Papers of The 4th Japan Scar Workshop

8. Treatment strategy for liver fibrosis by targeting the TGF-β/Smad signal

Yutaka Inagaki1, Sachie Nakao1, Tadashi Moro1,2, Kenichiro Mikami1,
Reiichi Higashiyama1
1:Research Unit for Tissue Remodeling and Regeneration, School of Medicine and the Institutes of Medical Sciences, Tokai University, Isehara, Japan
2:Research Laboratory, Minophagen Pharmaceutical Co. Ltd., Zama, Japan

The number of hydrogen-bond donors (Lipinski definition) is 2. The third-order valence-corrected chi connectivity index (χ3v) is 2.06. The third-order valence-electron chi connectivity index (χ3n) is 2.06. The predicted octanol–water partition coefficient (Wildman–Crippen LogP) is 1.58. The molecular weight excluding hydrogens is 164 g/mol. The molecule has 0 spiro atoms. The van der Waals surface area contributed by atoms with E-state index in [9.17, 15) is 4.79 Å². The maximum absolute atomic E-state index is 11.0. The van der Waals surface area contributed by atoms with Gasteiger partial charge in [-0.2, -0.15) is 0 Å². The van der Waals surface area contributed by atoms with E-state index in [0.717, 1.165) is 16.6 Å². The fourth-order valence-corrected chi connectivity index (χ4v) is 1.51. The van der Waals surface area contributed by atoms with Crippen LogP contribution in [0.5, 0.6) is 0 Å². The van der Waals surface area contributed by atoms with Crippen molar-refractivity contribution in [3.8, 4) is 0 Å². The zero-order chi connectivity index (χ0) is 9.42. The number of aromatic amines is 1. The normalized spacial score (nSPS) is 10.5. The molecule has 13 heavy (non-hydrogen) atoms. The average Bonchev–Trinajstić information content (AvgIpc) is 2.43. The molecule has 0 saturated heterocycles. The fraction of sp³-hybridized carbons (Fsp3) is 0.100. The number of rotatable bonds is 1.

Collagen content in tissues is under the control of a dynamic balance between its production and degradation, and a disruption of this equilibrium results in either organ fibrosis or impaired tissue integrity. Irrespective of the etiologies of hepatic injury, liver fibrosis is caused commonly by a chronic and uncontrolled inflammatory/repair process leading to excessive deposition of collagen and other components of extracellular matrix in the liver. Hepatic stellate cells (HSC) are the main producers of type I collagen in fibrotic liver, and transforming growth factor- (TGF-) and its intracellular mediators Smad proteins play key roles in stimulating type I collagen gene transcription in HSC. Thus, a number of studies have focused on the suppression of the TGF-/Smad signal to treat liver fibrosis. Nuclear accumulation of phosphorylated Smad3 is considered to be a hallmark of activated HSC, and our recent study has identified galectin-7 as one of the Smad3-interacting factors that accelerate nuclear export of Smad3 and suppress collagen gene transcription in response to HGF treatment.
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